Changing Landscape in Utility Industry

A lot has changed in the last year, as Power and Utility companies begin their transition to clean and sustainable energy. Despite changes in federal policy and the setbacks caused by the COVID-19 pandemic, companies strive to enter the new competitive landscape to stay ahead of their competition and comply with new regulations.

Regulation is inevitable, and people are demanding progress in the Energy and Utility industry. The pressure comes from a wide range of stakeholders, including President Biden, who recently re-entered the Paris Climate Accord. The new administration originally planned to invest $2 trillion towards the United States’ goal of achieving net-zero greenhouse gas emissions by 2050. However, they have since modified their plan, as they expect energy and utility companies to lead this transition, with a new goal that will require them to achieve the clean energy standard by 2035. (Forbes 2021)

There are several key players in this clean energy shift, including automakers, power companies, and lawmakers. Automakers have significantly increased investments in the research and development of Electric Vehicles (EVs), likely in preparation for the upcoming regulations. Consumers have also driven demand for electric vehicles as innovations make EVs faster, safer, and more efficient than their gas-powered counterparts.

Economists speculate consumer demand will drive more innovation in the coming years, so we can likely expect to see changes in the automobile market very soon. Charging infrastructure and battery storage developments, fueled by the EV industry, may also enhance the electrical grid, as automakers set their sights on becoming clean energy providers. (Deloitte 2020)

In October 2019, Tesla CEO Elon Musk announced Tesla’s goal to become a large distributor of global utility. The company’s grid-scale Powerpack batteries have already created a ripple effect throughout the industry, as they are ranked as the largest lithium-ion batteries to date. In 2017, the first batteries were constructed and installed in a South Australian facility and had saved the facility nearly $40 million dollars in the first year alone.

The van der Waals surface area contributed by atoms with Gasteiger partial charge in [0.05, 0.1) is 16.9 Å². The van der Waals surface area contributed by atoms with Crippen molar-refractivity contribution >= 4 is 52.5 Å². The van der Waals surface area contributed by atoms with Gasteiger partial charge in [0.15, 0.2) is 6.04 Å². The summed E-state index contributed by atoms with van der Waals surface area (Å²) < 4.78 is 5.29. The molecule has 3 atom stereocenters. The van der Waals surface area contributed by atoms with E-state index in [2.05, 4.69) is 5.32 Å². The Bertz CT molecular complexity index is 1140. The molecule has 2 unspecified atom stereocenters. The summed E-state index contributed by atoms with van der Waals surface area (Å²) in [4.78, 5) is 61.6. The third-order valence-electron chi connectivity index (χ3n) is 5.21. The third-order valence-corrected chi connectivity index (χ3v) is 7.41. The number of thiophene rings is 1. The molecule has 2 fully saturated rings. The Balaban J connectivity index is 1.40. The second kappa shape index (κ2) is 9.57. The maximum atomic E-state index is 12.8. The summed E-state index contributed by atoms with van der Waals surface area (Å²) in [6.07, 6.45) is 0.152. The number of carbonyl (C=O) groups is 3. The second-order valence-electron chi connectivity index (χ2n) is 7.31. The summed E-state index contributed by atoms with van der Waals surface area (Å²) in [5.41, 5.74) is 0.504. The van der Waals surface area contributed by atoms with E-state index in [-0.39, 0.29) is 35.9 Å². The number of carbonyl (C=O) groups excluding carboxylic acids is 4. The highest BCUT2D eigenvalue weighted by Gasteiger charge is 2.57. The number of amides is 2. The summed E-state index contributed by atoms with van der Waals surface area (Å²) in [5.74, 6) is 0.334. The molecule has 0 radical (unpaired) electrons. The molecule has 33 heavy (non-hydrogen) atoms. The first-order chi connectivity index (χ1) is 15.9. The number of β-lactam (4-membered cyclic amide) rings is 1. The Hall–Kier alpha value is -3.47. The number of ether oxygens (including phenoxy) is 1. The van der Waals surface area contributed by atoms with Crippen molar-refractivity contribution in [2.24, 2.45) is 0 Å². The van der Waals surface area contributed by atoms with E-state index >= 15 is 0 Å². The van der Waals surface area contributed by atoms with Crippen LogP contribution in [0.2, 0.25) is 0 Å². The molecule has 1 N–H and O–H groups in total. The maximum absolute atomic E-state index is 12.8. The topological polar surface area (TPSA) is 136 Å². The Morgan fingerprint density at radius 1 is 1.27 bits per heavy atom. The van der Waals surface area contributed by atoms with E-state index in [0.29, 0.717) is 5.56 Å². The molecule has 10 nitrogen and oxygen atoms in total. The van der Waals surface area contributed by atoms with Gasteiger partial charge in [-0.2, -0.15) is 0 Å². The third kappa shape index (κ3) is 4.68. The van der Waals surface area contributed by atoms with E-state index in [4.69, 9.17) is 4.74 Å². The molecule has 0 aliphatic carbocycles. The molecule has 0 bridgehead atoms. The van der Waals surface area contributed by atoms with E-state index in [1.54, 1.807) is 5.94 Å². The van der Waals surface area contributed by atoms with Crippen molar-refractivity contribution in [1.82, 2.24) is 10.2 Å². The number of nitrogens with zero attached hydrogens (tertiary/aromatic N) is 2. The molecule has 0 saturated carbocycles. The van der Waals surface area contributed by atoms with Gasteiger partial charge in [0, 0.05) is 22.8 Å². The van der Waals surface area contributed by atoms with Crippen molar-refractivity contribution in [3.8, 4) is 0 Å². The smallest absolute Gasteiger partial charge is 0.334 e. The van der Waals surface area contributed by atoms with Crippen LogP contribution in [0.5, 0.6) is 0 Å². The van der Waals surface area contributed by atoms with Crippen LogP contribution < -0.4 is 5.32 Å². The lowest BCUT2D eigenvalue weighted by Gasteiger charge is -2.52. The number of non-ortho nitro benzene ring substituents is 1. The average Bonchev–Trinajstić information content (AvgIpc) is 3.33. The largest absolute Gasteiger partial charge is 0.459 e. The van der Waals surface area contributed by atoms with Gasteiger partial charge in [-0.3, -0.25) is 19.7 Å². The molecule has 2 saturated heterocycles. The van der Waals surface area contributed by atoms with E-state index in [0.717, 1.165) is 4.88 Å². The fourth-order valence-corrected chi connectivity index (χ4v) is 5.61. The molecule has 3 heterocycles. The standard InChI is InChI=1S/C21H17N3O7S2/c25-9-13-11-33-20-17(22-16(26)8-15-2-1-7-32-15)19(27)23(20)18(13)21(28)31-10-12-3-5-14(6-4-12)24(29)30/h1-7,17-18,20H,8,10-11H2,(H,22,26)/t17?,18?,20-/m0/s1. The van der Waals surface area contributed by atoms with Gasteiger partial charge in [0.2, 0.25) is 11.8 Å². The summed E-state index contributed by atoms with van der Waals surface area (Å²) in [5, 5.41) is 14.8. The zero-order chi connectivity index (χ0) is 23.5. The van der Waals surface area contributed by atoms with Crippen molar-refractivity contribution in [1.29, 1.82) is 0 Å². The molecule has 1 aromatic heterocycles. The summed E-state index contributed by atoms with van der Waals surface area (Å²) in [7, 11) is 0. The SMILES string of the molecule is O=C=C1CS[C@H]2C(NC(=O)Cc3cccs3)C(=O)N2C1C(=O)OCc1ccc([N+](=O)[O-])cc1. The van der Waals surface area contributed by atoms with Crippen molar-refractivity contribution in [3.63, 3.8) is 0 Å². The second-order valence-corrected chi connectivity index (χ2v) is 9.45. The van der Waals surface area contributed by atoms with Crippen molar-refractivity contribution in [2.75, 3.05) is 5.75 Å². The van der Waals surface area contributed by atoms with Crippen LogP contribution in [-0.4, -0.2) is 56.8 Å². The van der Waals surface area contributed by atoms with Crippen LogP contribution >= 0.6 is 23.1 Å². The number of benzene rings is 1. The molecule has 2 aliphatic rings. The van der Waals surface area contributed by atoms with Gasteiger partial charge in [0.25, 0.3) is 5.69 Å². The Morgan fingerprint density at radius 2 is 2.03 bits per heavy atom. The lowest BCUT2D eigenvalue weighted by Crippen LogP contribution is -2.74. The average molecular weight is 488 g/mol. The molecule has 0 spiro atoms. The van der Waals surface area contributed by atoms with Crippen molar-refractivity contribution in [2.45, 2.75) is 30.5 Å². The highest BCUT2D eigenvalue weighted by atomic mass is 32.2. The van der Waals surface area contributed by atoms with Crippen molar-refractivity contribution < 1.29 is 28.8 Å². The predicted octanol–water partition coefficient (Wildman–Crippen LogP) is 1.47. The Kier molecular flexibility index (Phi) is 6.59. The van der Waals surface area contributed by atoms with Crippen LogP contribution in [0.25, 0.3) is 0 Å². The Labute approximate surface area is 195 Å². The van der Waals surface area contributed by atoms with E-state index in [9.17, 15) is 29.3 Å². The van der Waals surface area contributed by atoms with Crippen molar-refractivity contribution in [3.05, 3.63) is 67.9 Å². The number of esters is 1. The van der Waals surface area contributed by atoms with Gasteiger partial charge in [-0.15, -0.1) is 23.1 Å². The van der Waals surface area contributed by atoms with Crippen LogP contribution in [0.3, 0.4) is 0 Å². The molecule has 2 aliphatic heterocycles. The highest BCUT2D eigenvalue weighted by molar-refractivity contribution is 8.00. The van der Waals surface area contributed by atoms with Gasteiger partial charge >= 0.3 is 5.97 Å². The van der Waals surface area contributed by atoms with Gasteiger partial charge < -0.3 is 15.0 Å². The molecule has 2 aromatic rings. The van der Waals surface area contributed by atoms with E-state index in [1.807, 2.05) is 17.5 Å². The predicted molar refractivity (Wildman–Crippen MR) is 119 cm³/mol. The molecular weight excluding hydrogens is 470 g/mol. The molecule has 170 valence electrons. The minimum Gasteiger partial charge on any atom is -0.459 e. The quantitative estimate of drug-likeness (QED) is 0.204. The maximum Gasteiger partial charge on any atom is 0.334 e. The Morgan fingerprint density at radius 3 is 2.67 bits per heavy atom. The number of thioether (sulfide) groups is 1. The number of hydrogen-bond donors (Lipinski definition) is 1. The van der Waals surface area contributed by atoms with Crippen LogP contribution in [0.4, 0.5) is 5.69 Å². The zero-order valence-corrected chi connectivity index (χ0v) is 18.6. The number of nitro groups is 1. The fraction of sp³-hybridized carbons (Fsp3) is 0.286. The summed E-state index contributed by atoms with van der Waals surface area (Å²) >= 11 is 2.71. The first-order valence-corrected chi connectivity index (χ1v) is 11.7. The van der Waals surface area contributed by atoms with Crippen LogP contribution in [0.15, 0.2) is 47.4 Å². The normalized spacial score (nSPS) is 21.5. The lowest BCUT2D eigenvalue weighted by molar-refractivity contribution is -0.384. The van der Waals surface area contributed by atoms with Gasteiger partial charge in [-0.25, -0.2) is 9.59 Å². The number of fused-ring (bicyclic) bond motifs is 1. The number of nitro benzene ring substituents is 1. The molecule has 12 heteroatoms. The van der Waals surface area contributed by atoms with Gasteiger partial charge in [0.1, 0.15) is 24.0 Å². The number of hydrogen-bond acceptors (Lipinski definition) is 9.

Battery storage is an important element in completing the sustainable energy transition, which is why Tesla designed and engineered a utility-scale battery product known as the Megapack – assembled with 3 megawatt-hours (MWhs) of storage and 1.5 MW of inverter capacity. The Megapack is expected to help companies benefit from significant cost savings using its AC interface to achieve a 60% increase in energy density. (Tesla 2019)

In 2021, many anticipate Congress will finally pass a Clean Energy Standard (CES) after several efforts in the last few years. Numerous bills have been rejected thus far, but many expect to see changes in energy legislation that favor the goals of the EV industry. Additionally, the Federal Energy Regulatory Commission (FERC) issued a ruling late last year that could help consolidate the competitive landscape for organizations in favor of clean and renewable energy. Resultingly, we can expect disruptive change and plenty of growth in the energy and utility industries. It’s new territory that hasn’t been explored until quite recently, and it has companies in the industry both nervous and excited. (Deloitte 2020)


Clean and Renewable Energy


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The Tesla Team. “Introducing Megapack: Utility-Scale Energy Storage.” Tesla Inc., 29 July 2019, 2 Feb. 2021.

Jim Thomson. “2021 power and utilities industry outlook: Exploring energy industry trends.” Deloitte Touche Tohmatsu Limited., 2 Feb. 2021.

Silvio Marcacci. “2021 Energy Predictions: U.S. Clean Energy Standard, Tripling Energy Storage, State Shift From Gas, Electricity Transition, Billions In Climate Investment.” Forbes, 11 Jan. 2021, 2 Feb. 2021.